An Antiquarian's Tale Issue 5

Clinton Howell Antiques - September 5, 2017 - Issue 5

An Appreciation of English Antique Furniture

A semi biographical journey of my life in the English Decorative Arts

There were three seminal moments for me in the first year of College that made me see furniture as more than just a sum of its parts. The first was an exhibition at the Bethnal Green Museum of the Bugatti clan, father and sons. Carlo Bugatti's rather intense insect like inlaid decoration and his geometrical projections, often decorated with moorish fringes with columnar  supports was so antithetical to the English tradition of the 18th century, which I was spending all my time reading about. Second, there was a Chinese altar table at the V&A made of a wonderfully faded timber called huang-hua-li, that was essentially a simplistic architectural construction but with such sublime respect for proportion and the aesthetic of space. Made without glue originally, the table stood so powerfully but was, if I remember correctly, less than four feet wideand 18" deep. The last was the final project by one of the third year students in the class. Every student had to make a piece for the final exhibition and her choice was one of the iconic Rennie Mackintosh chairs with the high back and oval tablet held by the elongated stiles. Julia struggled with that chair, if I remember correctly, as it required surprisingly serious craftsmanship to copy, particularly for a student. But the result was beautiful. These three representatives of the historical world of furniture made me realize that furniture was as much a reflector of society as anything else. Although my choice of interest was furniture made between 1660 and 1830, I have never stopped appreciating great design. The first serious antique I bought dates circa 1890 (I made two copies of it), I owned a Carlo Bugatti desk and chair (used by the Cleveland Museum of Art in their Bugatti exhibition) and I have underbid more than a few, expensive, Chinese altar tables in huang-hua-li.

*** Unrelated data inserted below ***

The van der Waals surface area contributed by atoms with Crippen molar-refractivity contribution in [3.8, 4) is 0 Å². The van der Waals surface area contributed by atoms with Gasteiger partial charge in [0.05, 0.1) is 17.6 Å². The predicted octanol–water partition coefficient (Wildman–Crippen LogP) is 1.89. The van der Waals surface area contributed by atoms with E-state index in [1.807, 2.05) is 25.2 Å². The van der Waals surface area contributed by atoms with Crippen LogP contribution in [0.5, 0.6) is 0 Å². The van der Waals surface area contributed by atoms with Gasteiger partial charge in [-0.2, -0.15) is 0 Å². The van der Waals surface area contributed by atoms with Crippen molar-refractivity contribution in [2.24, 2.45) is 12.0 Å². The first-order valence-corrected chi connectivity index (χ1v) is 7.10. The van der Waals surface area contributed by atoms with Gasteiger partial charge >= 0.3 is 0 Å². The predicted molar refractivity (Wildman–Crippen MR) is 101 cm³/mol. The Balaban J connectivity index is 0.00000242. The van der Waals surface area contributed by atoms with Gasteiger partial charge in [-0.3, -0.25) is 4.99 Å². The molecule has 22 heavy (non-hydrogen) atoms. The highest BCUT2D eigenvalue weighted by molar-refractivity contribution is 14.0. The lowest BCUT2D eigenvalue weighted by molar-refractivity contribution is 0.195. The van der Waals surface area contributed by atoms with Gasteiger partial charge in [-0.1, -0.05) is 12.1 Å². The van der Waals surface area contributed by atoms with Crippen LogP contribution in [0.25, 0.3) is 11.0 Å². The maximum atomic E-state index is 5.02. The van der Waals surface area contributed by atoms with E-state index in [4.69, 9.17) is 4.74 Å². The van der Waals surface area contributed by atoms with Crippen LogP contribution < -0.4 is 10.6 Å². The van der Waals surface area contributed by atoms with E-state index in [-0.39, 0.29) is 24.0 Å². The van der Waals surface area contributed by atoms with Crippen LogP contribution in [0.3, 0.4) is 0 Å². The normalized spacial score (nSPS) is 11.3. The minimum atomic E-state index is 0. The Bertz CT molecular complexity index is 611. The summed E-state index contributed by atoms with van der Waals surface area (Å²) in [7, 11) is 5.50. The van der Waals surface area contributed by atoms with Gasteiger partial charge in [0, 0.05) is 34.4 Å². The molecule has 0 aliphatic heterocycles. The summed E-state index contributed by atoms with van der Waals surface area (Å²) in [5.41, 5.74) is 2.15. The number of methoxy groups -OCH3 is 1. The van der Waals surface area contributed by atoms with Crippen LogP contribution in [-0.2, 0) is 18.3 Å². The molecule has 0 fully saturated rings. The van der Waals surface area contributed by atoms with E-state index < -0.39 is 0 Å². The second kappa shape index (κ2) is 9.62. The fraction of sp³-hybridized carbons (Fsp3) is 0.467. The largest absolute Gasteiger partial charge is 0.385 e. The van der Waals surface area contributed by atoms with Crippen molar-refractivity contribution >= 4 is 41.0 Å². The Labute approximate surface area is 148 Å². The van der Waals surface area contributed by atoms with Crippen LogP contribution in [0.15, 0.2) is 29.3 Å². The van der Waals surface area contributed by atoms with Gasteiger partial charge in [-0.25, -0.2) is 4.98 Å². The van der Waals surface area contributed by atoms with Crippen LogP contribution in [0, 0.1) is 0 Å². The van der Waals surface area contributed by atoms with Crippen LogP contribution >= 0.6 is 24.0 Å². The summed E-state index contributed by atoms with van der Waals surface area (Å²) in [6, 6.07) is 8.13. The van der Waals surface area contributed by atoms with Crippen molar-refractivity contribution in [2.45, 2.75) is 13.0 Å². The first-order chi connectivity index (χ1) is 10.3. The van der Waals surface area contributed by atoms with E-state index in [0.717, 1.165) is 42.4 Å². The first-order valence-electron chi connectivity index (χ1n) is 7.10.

Another important influence on me was a dealer on the Fulham Rd, David Kenrick. David was a dealer's dealer and, in fact, a connoisseur. Color, form and condition were David's mantra, but in fact, that was not all I learned. As interesting as Chinese, Bugatti and Arts and Crafts furniture were, the palate of great English furniture began circa 1700 (with some exceptions) and started to winnow down in the beginning of the 19th century (again with many more exceptions). That is a solid one hundred years of the development of furniture. Clearly, it was not dissimilar in economic importance to the steel industry in America in the 1950's, only considerably longer lasting. The fun part was just beginning. 

Looking at Furniture

I wanted to show two views of the same cabriole leg to examine. Part of the genius of the oval stool that I featured last week was that the legs are largely seen from the front. Unlike a cabriole leg on a chair, the awkward angle created by the trapezoidal chair seat doesn't exist. As you can see the cabriole shape of the leg on the left looks sedate, almost restrained. The other leg looks curvier, more exaggerated. There is nothing wrong, far from it, but many reproductions have a hard time with the cabriole shape, opting to give it more curve. It is one reason why many non-period chairs can be seen from miles away. 

This is a set of eight chairs that I own with another dealer. They date circa 1745 and you can see a touch of the rococo in the carving of the stiles with the c-scrolls of acanthus. One might even add three to five years to the date because of that detail. The mahogany of the chairs is dense, what many like to call Cuban but probably Santo Domingan. This denser mahogany entered the UK through northern ports such as Liverpool and indicates that the chairs were probably made in the north. The chairs are remarkably original with only one missing corner block on all eight chairs. They are beautifully made and, I believe, rather exquisite. One of them has a name written on the inside rail, a reference to an owner in the 1840's. It turns out that he had seven wives and that the chairs could have come to his household from any of the seven. Clearly, eight chairs was enough for him.